Previous Posts: October 2016

A Chardin bargain?

October 31 2016

Image of A Chardin bargain?

Picture: Christie's

Here's a puzzle; two pictures by Chardin which sold for $533,000 in New York in 2010 at Christie's were re-offered last week, also at Christie's, and made just $38,750. The difference? The all-important 'attributed to' in the cataloguing, suggesting uncertainty over the attribution. 

In 2010 the pictures were sold as by Chardin in full. But this time around there seems to have been doubts, though these are not explained in any satisfactory way in the catalogue entry. The estimate was $80k-$120k, but a note in the catalogue said they would be sold 'without reserve', so evidently there were no bidders at the suggested estimate. The catalogue also stated that they belonged to Christie's itself. So perhaps something happened between the 2010 sale and now to make the previous buyer unhappy.

I'm no Chardin expert and couldn't begin to say if they look 'right' or not. But 'attributed to Chardin' is still better than, say, 'after' or 'studio of', and at a 92.7% discount on the former price, they begin to look like a rather attractive bet. I did ask for photos before the sale, but was never sent any.

Cranach's role in the Reformation

October 31 2016

Image of Cranach's role in the Reformation

Picture: Apollo

On this day in 1517, Martin Luther nailed his famous Theses on the door of his local church. In Apollo Magazine, Andrew Pettegree has an excellent article looking at how the art of Lucas Cranach the Elder helped spread Luther's ideas:

Here we need to be aware of two great, but comparatively understudied innovations emerging from Cranach’s workshop. The first was the transformation of the woodcut from a relatively undervalued medium of artistic expression, to a powerful tool of evangelism. The second was the development of a model of cultural industrialisation that enabled images to be produced on a sufficiently large scale to serve a movement of ideas growing at a quite remarkable rate between 1517 and 1525. It was during these years that Cranach created the images that defined the new movement, and organised their production in industrial quantities. It was an extraordinary act of cultural innovation: all the more so given it was accomplished in a place, Wittenberg, that up to this point had hardly registered on the cultural atlas of the Holy Roman Empire.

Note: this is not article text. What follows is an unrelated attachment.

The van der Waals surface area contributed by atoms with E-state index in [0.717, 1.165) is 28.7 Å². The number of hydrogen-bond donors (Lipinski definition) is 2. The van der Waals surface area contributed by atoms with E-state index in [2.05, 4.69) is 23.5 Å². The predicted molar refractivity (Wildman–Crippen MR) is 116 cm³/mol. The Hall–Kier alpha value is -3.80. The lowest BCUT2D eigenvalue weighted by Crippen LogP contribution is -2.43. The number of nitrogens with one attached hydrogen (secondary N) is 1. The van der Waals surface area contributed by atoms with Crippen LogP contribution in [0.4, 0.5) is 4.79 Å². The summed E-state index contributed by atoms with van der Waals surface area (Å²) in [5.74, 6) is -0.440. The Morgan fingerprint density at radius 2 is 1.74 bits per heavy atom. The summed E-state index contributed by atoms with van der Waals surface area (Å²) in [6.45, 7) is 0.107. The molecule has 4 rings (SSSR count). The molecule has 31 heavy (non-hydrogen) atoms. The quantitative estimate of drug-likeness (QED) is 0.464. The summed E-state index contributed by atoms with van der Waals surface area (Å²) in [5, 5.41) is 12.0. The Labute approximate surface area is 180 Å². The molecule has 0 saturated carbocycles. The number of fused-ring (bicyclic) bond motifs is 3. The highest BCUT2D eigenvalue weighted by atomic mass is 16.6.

The Mystery of Van Gogh's Ear (ctd.)

October 31 2016

Image of The Mystery of Van Gogh's Ear (ctd.)

Picture: BG

A new book by Martin Bailey on Van Gogh's time in Provence (above) sheds yet more light on why Van Gogh cut his ear off (for earlier AHN on this see here). As the Guardian reports:

According to a new study of his time in Provence, the gruesome procedure was in fact inspired by the news his brother Theo, his most loyal confidant and financial supporter, was about to marry after a whirlwind romance. The research throws doubt on the popular theory that Van Gogh took a razor to his ear after a passionate row with fellow artist Paul Gauguin.

It was known that Van Gogh was distressed by news of the marriage – which could have threatened the closeness of their relationship, and also left Theo with a wife and family to support, unable to fund a struggling brother who had yet to sell a single canvas – but it had been thought that he learned of it only after the incident.

However, the writer Martin Bailey, for his new book Studio of the South, has uncovered evidence that Van Gogh almost certainly learned of it in a letter from Theo delivered on Sunday 23 December 1888.

Later that night there was indeed a quarrel, after the two artists had spent the day working penned up together by continuous rain, and Gauguin would leave the house threatening to return to Paris – but the trigger for Van Gogh’s despair was not that, but the news from his brother, Bailey believes.

Theo’s letter enclosed 100 francs, but also the news that only a fortnight earlier he had met an old friend, Jo Bonger, who had previously turned him down. This time, within a week, she had agreed to marry him.

The book, which is excellent and beautifully produced, can be ordered here.

Met curator heads to Christie's

October 31 2016

Image of Met curator heads to Christie's

Picture: ATG